• Subject: RE: Security Admin package for multi level security
  • From: Buck Calabro <mcalabro@xxxxxxxxxxxx>
  • Date: Fri, 5 Nov 1999 08:51:06 -0500

Here's another shining chance to show off my ignorance.  I don't use AS/400
security much at my current job.  I don't understand how AS/400 security
alone can properly handle security without application programming.  

Let's say that I have an "update customer master" application that allows
access to name, address and telephone number.  If I want to give a trainee
Customer Service Rep "read-only" access to this application (look but don't
touch) I can't simply restrict his authority to "read-only", because the
program opens the file for update - with restricted authority, the open
fails.  Don't I really need to make the application "security aware" so that
if the user has "read-only" on the customer master file, the application
opens a read-only access path, protects the display fields from update, etc?

I always thought that OS security had to be built into (or recognised by)
the application.

Buck Calabro
Aptis; Albany, NY

> -----Original Message-----
> From: Jim Langston 
> Sent: Thursday, November 04, 1999 4:54 PM
> To:   MIDRANGE-L@midrange.com
> Subject:      Re: Security Admin package for multi level security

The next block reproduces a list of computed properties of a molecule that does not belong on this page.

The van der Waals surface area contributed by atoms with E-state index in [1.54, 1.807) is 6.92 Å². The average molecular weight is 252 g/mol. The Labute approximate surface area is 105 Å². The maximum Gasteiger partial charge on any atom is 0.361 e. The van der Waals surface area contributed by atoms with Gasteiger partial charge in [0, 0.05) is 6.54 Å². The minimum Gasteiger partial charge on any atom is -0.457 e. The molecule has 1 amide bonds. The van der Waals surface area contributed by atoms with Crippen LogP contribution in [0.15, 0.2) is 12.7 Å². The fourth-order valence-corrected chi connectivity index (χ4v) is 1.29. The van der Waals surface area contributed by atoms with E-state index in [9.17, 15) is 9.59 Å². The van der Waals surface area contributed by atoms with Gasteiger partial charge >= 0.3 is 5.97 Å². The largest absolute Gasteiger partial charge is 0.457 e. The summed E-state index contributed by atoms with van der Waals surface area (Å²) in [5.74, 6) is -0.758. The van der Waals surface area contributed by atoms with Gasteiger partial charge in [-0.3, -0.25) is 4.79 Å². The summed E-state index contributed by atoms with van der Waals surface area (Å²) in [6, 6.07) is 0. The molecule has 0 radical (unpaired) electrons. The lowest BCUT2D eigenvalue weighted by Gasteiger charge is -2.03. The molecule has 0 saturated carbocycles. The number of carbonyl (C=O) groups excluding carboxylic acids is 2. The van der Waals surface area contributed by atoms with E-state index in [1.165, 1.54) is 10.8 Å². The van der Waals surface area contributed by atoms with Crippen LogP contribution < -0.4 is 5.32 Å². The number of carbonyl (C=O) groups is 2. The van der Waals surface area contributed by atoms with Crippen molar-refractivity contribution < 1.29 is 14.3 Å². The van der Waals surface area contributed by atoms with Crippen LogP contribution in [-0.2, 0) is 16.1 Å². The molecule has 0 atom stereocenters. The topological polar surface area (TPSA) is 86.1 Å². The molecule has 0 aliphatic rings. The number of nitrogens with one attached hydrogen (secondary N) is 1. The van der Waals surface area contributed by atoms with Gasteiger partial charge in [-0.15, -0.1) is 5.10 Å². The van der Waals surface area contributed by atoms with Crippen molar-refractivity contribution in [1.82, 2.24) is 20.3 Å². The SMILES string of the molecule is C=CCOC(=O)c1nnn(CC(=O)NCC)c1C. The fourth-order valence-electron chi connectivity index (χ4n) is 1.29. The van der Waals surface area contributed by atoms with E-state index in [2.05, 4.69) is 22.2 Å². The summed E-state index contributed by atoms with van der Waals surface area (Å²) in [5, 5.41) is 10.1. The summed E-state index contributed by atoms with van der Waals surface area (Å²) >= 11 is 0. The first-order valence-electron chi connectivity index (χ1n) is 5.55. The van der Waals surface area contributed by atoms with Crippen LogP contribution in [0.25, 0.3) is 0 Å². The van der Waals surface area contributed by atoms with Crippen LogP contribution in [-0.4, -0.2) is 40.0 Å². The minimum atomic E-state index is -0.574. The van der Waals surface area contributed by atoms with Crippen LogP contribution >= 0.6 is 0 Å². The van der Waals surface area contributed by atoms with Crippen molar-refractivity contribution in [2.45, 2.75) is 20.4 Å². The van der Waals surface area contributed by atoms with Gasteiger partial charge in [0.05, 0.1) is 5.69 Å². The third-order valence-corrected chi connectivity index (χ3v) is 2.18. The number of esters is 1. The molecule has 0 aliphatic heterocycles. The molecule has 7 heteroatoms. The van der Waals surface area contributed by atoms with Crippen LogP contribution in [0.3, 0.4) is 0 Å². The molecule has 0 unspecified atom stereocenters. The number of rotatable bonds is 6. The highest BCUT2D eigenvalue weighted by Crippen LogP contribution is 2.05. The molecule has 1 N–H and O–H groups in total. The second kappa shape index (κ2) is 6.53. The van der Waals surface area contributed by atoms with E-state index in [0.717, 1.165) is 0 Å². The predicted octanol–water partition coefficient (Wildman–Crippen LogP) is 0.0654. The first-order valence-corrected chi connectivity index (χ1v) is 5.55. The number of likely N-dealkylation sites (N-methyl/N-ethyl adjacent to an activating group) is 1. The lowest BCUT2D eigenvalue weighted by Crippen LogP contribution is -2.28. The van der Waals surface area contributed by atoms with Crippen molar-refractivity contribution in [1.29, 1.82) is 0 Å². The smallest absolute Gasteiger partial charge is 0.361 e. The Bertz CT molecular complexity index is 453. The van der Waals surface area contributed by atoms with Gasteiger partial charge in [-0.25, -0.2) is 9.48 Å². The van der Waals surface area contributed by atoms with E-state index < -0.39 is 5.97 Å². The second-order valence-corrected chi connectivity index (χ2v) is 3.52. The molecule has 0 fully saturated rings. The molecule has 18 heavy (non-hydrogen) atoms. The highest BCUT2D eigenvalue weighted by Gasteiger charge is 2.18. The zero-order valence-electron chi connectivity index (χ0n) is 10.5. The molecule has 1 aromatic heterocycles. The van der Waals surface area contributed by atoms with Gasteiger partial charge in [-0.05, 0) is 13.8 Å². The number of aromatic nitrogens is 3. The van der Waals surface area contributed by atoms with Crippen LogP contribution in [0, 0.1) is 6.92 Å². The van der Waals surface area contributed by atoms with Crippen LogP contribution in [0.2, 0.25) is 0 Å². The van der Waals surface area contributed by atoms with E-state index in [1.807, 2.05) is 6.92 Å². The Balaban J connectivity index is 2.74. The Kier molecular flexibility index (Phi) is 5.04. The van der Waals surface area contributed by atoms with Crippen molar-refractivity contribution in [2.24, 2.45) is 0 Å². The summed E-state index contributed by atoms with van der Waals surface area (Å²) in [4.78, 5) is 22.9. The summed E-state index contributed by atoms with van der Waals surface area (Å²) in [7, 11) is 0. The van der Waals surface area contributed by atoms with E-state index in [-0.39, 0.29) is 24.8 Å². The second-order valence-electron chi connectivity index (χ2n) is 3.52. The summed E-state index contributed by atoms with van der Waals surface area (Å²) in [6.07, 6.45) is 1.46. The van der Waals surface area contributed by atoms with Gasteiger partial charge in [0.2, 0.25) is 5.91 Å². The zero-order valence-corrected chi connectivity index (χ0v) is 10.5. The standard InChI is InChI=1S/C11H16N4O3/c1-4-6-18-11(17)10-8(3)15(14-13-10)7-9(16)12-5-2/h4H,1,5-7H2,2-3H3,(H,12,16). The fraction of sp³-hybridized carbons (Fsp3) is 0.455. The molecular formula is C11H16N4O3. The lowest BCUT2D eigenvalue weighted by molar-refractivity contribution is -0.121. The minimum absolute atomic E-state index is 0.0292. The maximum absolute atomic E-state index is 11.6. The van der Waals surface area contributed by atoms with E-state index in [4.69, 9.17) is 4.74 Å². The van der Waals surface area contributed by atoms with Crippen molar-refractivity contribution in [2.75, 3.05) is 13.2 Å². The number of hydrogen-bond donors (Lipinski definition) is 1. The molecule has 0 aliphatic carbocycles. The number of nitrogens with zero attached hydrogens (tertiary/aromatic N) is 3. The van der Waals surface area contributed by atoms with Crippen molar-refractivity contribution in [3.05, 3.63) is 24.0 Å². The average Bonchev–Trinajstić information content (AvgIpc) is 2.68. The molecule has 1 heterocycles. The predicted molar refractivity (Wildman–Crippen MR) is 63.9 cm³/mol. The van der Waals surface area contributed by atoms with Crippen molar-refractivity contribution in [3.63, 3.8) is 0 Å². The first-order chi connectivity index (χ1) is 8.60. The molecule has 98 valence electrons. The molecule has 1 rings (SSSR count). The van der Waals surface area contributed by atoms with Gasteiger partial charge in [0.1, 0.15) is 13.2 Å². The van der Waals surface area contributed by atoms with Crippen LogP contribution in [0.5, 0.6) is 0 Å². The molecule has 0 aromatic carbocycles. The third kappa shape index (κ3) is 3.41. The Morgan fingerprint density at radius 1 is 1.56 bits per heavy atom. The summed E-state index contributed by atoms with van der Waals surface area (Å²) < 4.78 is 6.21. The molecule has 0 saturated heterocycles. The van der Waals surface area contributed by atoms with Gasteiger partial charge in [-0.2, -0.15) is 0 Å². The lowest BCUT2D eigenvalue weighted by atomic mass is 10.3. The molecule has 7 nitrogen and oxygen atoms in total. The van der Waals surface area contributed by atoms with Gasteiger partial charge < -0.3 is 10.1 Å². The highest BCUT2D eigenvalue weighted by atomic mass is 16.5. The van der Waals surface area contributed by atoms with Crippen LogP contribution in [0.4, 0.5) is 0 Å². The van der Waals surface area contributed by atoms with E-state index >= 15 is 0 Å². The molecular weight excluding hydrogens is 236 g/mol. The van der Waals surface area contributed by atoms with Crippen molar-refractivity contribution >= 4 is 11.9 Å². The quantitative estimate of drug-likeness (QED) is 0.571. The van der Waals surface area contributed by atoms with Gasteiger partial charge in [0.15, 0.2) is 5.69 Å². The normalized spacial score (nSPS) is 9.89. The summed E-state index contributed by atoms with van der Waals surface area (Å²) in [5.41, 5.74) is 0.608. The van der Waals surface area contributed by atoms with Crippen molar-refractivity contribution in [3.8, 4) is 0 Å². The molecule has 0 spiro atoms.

> 
-snip-

> The AS/400 security handles this pretty well on a "Need to know"
> basis if the security is set up correctly.  The security administrator
> must determine the need to know any piece of information, or access
> to a program.  All other data should be excluded, unless a need to
> know is shown.
> 
-snip-

> Regards,
> 
> Jim Langston
> 
> "V. Leveque" wrote:
> 
> > I'm not sure how Bob/Martin would define it, but conventionally it is
> the
> > security model followed for government classified information.  Each
> item of
> > information has a classification, based on the consequences if disclosed
> > (e.g., Top Secret means it would cause "grave harm" to national security
> if
> > disclsed, etc.).  Each user is given a clearance level corresponding to
> how
> > trustworthy they are(are they citizens?  Did they pass the polygraph
> test?
> > Did they ever "inhale"?).  The higher the clearance you have, the higher
> the
> > classification of information you can access.
> 
> <SNIP>
> 
> 
+---
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